As we have mentioned in our previous articles, whisky casks come in all shapes and sizes. However the variation of these casks does not stem from just size alone, but also the history and construction of the cask itself. In this article we will take a look at sherry casks and what they mean for whisky investors.
Firstly, what is sherry? Most sherry is made using palomino grapes, in large casks made of oak. Sherry is fortified with a grape spirit (most commonly brandy) to increase its strength. There are a number of different kinds of sherry, many of which are used by various whisky distilleries for their unique casks.
The main sherry types are:
Amontillado, Fino, Manzanilla, Moscatel, Oloroso, Palo Cortado and Pedro Ximenez.
Sherry casks have long been used by the whisky industry due to the richness of the flavours which they give to the whisky. When sherry matures in a wooden barrel, unlike with bourbon, the liquid doesn’t soak into the grain of the wood. Instead the flavours are activated by the oxidation of the liquid, leaving behind the trademark deep fruity notes of sherry, which are imparted onto the whisky.
But how did sherry casks become so associated with scotch whisky?
It is said that sherry first became popular in the UK when Sir Francis Drake raided Cadiz and stole 2,900 casks of sherry in 1587. He presented them as a gift to his patron, Queen Elizabeth I. The sweet and strong sherry quickly became popular among the nobles at court, with demand rapidly rising from this point onwards. Even Shakespeare praised sherry in: Henry IV, Part 2!
With the rise of the scotch whisky industry in the 1800s, there was a limited amount of casks due to the lack of suitable oak trees within Scotland. Thus the large amounts of emptied sherry casks proved to be a popular and convenient vessel for the maturation of scotch. Over time, the popularity of sherry declined and the industry began to scale back to reflect this. By the end of the century bourbon truly began to rise in the US, presenting a far more reliable supply of casks to the scotch industry, since bourbon can legally only mature in a fresh cask.
Almost 90% of all the casks used within the scotch whisky industry are ex-bourbon casks, however, the other 10% are predominantly ex-sherry. This means that these casks contained either bourbon or sherry before they were used by the scotch whisky industry. But why are ex-sherry casks so much rarer than ex-bourbons?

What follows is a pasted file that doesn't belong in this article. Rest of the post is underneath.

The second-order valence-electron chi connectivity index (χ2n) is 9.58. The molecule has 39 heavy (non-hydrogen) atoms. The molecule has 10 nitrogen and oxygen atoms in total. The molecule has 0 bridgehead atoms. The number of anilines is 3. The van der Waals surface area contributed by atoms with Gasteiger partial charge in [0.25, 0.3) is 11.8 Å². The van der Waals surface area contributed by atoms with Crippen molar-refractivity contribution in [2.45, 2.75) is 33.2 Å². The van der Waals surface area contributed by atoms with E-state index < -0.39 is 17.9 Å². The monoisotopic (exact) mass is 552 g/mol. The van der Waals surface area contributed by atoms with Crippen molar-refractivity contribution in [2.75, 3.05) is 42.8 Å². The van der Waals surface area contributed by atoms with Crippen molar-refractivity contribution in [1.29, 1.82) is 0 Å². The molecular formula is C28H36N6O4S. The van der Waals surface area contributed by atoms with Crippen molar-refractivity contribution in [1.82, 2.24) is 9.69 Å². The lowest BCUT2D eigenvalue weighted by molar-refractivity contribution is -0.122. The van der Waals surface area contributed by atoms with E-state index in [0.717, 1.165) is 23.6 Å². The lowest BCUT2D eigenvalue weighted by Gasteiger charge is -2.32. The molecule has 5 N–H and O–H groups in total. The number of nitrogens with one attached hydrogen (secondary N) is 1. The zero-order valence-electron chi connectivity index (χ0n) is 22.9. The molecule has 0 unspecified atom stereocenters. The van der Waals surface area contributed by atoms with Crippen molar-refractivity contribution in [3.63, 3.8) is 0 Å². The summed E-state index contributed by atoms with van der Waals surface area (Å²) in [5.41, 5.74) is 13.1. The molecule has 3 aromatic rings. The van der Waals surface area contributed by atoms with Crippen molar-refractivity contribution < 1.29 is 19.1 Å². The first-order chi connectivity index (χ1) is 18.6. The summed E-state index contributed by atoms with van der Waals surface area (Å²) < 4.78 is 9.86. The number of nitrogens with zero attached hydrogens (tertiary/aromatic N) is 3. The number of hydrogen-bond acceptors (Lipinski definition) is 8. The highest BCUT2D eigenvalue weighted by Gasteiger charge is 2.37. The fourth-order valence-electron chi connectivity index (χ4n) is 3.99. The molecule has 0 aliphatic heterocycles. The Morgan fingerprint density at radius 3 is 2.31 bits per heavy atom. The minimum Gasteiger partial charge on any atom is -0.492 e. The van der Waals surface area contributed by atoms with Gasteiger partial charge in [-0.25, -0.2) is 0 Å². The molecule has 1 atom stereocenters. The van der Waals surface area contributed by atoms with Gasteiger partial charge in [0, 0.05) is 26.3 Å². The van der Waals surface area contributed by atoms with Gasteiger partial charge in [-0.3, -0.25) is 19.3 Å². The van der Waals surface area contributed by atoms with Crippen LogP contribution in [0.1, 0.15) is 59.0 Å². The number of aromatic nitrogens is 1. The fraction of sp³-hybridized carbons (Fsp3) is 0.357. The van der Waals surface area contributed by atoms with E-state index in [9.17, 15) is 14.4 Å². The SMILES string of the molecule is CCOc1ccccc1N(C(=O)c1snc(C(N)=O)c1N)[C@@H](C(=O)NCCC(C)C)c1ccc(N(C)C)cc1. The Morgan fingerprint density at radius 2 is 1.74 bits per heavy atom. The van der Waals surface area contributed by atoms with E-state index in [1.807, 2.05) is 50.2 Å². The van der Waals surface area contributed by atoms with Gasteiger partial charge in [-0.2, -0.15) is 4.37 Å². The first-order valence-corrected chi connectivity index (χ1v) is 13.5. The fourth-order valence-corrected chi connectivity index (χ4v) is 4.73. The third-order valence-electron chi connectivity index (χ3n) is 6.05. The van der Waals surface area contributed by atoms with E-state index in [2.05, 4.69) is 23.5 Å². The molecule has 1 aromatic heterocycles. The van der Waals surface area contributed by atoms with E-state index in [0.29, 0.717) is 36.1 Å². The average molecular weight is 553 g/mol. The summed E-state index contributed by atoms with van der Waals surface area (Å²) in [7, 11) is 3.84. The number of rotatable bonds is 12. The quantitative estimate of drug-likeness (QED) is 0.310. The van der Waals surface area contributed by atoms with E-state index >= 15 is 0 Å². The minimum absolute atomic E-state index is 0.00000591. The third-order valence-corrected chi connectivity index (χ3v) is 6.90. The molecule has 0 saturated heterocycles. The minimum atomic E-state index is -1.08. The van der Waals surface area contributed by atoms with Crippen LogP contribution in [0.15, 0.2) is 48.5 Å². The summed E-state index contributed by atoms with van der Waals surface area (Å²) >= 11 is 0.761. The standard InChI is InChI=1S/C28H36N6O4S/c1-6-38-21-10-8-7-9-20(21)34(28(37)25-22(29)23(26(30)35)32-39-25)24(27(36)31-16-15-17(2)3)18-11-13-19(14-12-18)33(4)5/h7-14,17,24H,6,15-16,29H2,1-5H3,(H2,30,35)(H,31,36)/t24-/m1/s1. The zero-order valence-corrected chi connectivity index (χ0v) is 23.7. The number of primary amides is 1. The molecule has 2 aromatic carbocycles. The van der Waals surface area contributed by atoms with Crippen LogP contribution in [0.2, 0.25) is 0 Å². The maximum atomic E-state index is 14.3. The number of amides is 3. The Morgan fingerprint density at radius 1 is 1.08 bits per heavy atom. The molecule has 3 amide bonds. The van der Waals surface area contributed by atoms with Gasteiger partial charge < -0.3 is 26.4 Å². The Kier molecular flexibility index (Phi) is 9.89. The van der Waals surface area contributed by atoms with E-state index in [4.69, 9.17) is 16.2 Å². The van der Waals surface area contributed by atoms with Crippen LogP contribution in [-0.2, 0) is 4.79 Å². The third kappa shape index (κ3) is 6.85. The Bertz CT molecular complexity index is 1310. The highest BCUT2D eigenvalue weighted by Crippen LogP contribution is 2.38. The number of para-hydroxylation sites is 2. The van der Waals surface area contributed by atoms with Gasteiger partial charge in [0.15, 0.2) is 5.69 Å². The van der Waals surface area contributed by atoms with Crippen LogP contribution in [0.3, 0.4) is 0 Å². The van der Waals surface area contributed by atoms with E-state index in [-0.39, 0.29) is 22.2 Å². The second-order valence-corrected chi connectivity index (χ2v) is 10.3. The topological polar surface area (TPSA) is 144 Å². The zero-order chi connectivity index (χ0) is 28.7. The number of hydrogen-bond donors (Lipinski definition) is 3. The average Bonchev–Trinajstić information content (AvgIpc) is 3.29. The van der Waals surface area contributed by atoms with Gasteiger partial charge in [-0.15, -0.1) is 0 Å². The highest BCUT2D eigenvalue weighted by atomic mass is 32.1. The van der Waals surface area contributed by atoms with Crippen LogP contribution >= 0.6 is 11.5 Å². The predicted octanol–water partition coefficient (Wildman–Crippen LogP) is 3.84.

The production of sherry casks is ultimately limited. Sherry is governed by a geographical indication, which means that a product can only be called sherry if it is produced in the Jerez region of Spain. This means that the number of cooperages that produce such casks is ultimately limited, unlike bourbon casks which are made across the entirety of the continental United States.
Originally these casks were used by the sherry industry and then shipped to Scotland, for use by the scotch whisky industry. However, in 1986 the Spanish government regulated that casks filled with sherry could not leave the country, meaning the whisky ecosystem had to adapt. It would not be long until an entire industry would arise, creating sherry casks specifically for the maturation of scotch, in order to get around this legislation. These casks are still treated with sherry, but are not used in the maturation of bottled sherry. Ultimately this imposes a scarcity on the availability of sherry casks, meaning that they are far rarer. In fact, a sherry cask costs ten times more than a bourbon cask, even before it has been filled with liquid.
Many distilleries are famous for their heavy use of sherry casks, including The Macallan, Auchentoshan, Tamdhu, Tullibardine, Dalmore and many others. For a lot of distilleries expressions matured in sherry casks represent the premium end of their ranges and sell for far more than their ex-bourbon releases.
For whisky investors, sherry casks offer a fantastic higher entry point into the market. Their rarity can mean that when aged for a number of years, they can command a much higher sale price than their bourbon counterparts.
If you are interested in exploring our full range of whisky cask options, including prestigious brands of scotch in ex-sherry casks, contact us for more information.